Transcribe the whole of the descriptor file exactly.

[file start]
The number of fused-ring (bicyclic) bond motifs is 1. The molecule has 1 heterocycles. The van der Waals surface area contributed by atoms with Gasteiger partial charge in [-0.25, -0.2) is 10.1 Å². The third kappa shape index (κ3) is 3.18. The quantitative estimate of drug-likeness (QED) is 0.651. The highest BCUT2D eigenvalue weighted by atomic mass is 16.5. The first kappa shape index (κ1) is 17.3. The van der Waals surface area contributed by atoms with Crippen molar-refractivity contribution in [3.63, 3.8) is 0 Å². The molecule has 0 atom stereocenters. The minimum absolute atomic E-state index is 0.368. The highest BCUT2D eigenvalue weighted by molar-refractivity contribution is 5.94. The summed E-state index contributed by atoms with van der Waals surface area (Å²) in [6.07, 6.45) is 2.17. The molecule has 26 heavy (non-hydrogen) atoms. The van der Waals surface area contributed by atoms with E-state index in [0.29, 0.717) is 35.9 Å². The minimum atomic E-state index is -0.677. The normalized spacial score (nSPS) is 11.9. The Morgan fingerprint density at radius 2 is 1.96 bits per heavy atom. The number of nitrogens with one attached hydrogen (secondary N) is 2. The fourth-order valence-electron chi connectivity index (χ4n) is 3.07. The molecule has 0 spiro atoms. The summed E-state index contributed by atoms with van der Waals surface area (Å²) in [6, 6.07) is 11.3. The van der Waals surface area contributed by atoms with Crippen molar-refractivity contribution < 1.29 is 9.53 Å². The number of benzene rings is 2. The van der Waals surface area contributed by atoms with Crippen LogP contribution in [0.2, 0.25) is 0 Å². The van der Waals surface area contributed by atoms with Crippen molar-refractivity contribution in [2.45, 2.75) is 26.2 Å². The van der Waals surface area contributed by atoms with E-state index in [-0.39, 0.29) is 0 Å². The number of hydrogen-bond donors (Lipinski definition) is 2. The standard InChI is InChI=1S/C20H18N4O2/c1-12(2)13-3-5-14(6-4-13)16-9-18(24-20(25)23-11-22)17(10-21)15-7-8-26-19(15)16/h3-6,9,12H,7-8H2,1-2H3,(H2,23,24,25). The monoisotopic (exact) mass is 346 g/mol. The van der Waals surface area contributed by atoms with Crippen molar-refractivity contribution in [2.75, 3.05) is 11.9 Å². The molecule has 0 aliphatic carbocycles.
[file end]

The number of fused-ring (bicyclic) bond motifs is 1. The molecule has 1 heterocycles. The van der Waals surface area contributed by atoms with Gasteiger partial charge in [-0.25, -0.2) is 10.1 Å². The third kappa shape index (κ3) is 3.18. The quantitative estimate of drug-likeness (QED) is 0.651. The highest BCUT2D eigenvalue weighted by atomic mass is 16.5. The first kappa shape index (κ1) is 17.3. The van der Waals surface area contributed by atoms with Crippen molar-refractivity contribution in [3.63, 3.8) is 0 Å². The molecule has 0 atom stereocenters. The minimum absolute atomic E-state index is 0.368. The highest BCUT2D eigenvalue weighted by molar-refractivity contribution is 5.94. The summed E-state index contributed by atoms with van der Waals surface area (Å²) in [6.07, 6.45) is 2.17. The molecule has 26 heavy (non-hydrogen) atoms. The van der Waals surface area contributed by atoms with E-state index in [0.29, 0.717) is 35.9 Å². The minimum atomic E-state index is -0.677. The normalized spacial score (nSPS) is 11.9. The Morgan fingerprint density at radius 2 is 1.96 bits per heavy atom. The number of nitrogens with one attached hydrogen (secondary N) is 2. The fourth-order valence-electron chi connectivity index (χ4n) is 3.07. The molecule has 0 spiro atoms. The summed E-state index contributed by atoms with van der Waals surface area (Å²) in [6, 6.07) is 11.3. The van der Waals surface area contributed by atoms with Crippen molar-refractivity contribution < 1.29 is 9.53 Å². The number of benzene rings is 2. The van der Waals surface area contributed by atoms with Crippen LogP contribution in [0.2, 0.25) is 0 Å². The van der Waals surface area contributed by atoms with Crippen molar-refractivity contribution in [2.45, 2.75) is 26.2 Å². The van der Waals surface area contributed by atoms with E-state index in [-0.39, 0.29) is 0 Å². The number of hydrogen-bond donors (Lipinski definition) is 2. The standard InChI is InChI=1S/C20H18N4O2/c1-12(2)13-3-5-14(6-4-13)16-9-18(24-20(25)23-11-22)17(10-21)15-7-8-26-19(15)16/h3-6,9,12H,7-8H2,1-2H3,(H2,23,24,25). The monoisotopic (exact) mass is 346 g/mol. The van der Waals surface area contributed by atoms with Crippen molar-refractivity contribution in [2.75, 3.05) is 11.9 Å². The molecule has 0 aliphatic carbocycles.